tantamount adj : being essentially equal to something; "it was as good as gold"; "a wish that was equivalent to a command"; "his statement was tantamount to an admission of guilt" [syn: equivalent, tantamount(p)]
EtymologyFrom etyl xno tant amunter.
- /ˈtæn.təˌmaʊnt/, /"t
The Richleighs of Tantamount is a British children’s book written by British historical book author Barbara Willard. It was originally published in Willard’s native homeland in 1966 by the publishers, Constable, before being published in the US by Harcourt, Brace & World in June 1967. C. Walter Hodges drew the line illustrations and painted the cover portrait for the original edition.
- To Be a Richleigh...
- Toy Sunday
- The Travellers
- The Arrival
- Strangers on the Shore
- The Castaways
- Nancy and Dick
- The Wonderful Day
- Wreckers' Castle
- The Grand Idea
- Home from the Sea
- An End...
- ...or a Beginning
SynopsisThe book tells the story of four young siblings—Edwin, Angeline, Sebastian and Maud—who live together in a London mansion in a Victorian-era society (circa the 1870s), along with their wealthy parents. These four children have been longing all their lives for their maiden visit to a place which for ages none of their kind has visited: a castle on England’s Cornish coast, built by their great-great-great-grandfather, called Tantamount. From time to time, the children question of its mysterious past whenever they look at the gigantic painting of the castle that dominates a wall in the drawing room.
Their lives are changed one fateful, unforgettable July when their recovering father announces of their first-time trip to the castle, first by train and then by carriage. Only when they arrive at the site do the four realize that it was built all in the name of vain and later neglect. Despite related risks, they, as family members, decide to stay. Because of this, a friendship with two local children emerges, from whom the foursome starts to learn of the secret that caused people to suffer before this monstrosity of a castle.
The Richleigh four
- Edwin Richleigh, 16: the eldest and most educated of the siblings, and heir to the family’s fortune.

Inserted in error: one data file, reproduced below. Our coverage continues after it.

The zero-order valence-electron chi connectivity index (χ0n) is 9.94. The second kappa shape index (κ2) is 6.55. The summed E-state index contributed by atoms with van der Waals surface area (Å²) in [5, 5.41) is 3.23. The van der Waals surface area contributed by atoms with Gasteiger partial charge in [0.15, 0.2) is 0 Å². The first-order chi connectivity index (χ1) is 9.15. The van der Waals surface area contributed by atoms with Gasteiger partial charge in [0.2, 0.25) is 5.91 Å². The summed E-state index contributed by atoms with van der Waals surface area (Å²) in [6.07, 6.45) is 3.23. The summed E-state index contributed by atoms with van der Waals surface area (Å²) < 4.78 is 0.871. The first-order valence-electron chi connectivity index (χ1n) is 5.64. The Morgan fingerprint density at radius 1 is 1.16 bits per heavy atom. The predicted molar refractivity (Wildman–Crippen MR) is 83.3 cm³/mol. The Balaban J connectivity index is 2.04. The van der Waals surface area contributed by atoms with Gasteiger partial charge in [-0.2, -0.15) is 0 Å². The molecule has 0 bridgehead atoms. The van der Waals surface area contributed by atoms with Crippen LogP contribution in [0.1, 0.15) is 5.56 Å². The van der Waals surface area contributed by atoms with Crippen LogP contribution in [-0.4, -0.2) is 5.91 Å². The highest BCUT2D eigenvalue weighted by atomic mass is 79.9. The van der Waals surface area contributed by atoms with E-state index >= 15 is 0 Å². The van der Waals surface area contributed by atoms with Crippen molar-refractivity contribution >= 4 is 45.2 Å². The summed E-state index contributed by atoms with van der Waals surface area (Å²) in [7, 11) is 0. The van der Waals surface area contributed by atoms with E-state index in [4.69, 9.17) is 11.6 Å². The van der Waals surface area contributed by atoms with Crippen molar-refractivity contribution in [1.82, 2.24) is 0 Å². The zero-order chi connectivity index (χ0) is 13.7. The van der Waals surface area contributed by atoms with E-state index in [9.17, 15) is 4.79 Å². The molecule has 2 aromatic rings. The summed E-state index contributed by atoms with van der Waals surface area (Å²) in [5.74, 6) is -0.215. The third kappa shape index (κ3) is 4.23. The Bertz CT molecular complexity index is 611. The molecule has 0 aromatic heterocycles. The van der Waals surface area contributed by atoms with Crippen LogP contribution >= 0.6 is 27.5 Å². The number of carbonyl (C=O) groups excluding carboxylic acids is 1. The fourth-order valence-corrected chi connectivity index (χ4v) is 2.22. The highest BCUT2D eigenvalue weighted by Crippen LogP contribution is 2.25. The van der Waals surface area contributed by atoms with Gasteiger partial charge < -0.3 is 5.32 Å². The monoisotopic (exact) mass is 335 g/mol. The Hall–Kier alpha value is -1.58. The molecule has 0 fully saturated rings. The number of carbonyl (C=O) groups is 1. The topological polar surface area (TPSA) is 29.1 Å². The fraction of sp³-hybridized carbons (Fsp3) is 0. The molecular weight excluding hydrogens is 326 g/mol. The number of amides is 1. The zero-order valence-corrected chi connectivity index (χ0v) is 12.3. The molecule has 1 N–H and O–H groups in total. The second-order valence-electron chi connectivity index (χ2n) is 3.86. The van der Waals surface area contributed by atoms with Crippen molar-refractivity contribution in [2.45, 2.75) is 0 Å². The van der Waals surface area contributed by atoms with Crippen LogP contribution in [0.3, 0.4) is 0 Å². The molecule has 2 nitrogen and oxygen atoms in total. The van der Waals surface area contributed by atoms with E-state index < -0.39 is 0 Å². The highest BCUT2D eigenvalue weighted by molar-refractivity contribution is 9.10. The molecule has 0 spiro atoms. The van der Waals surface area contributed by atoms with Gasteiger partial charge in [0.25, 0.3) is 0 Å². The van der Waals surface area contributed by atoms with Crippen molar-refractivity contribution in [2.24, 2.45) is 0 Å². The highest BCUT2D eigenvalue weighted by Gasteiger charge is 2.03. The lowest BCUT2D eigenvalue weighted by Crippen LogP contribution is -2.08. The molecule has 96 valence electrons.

- Angeline Richleigh, 14: rebellious but innocent in appearance.
- Sebastian Richleigh, 11: the big question-asker who always remembers the answers better than his older brother.
- Maud Richleigh, 8: treated by everyone except older Angeline as the baby of the family; she is the prettiest among the four.
Inside the London house
- Mr. Gaunt, Edwin’s English tutor.
- Miss Venus, the governess; teacher of Angeline, Sebastian and Maud.
- Old Nurse and New Nurse, the caretakers responsible for the house’s upkeep. They both make their first appearances when the book begins.
- Lance, the pageboy, “ready to answer the door if need be”. He also appears at the start of the book.
Mentioned by the family
- Lady Augusta, Queen Victoria’s cousin, who lives across the square near which the Richleighs live.
- Uncle Charles, Sir Rautboy’s stern, serious, long-faced brother, whom the four children all dread.
At Tantamount and vicinity
- Mr. Devine, an agent from Exeter who takes to the castle’s upkeep and reports on its conditions annually.
- Mrs. Pengelly, a visitor from England’s southern region who assists in helping the four children and company upon their arrival at Tantamount.
- (Mr.) Pengelly, her husband.
- Betsy Pengelly, the Pengellys' daughter.
- Nancy Treloar and her brother Dick Treloar, two local children whom the Richleighs discover during the first day of their visit.
- Kate Treloar, their aunt, who lives miles away from Tantamount at a place called Penwellow.
- Mr. John Pascoe, a kind man who owns a farm called Treligger.
- Mrs. Pascoe, his sour and unjust wife.
- William Treloar, Nancy and Dick's father.
- Wif, short for What would you do if—?, the Richleigh children’s favourite game.
- Toy Sunday, a toy-distribution spree occurring twice yearly; only one of them, the last Sunday in May, is mentioned in the book.
- Councils of Tantamount: Edwin holds meetings for three of them at various times during the siblings’ visit to the ruined castle.
alike, all one, all the same, analogous, answering, coequal, complemental, complementary, convertible, coordinate, correspondent, corresponding, duplicate, equal, equiparant, equipollent, equivalent, homologous, identic, identical, indistinguishable, like, much the same, reciprocal, reciprocative, selfsame, uniform, very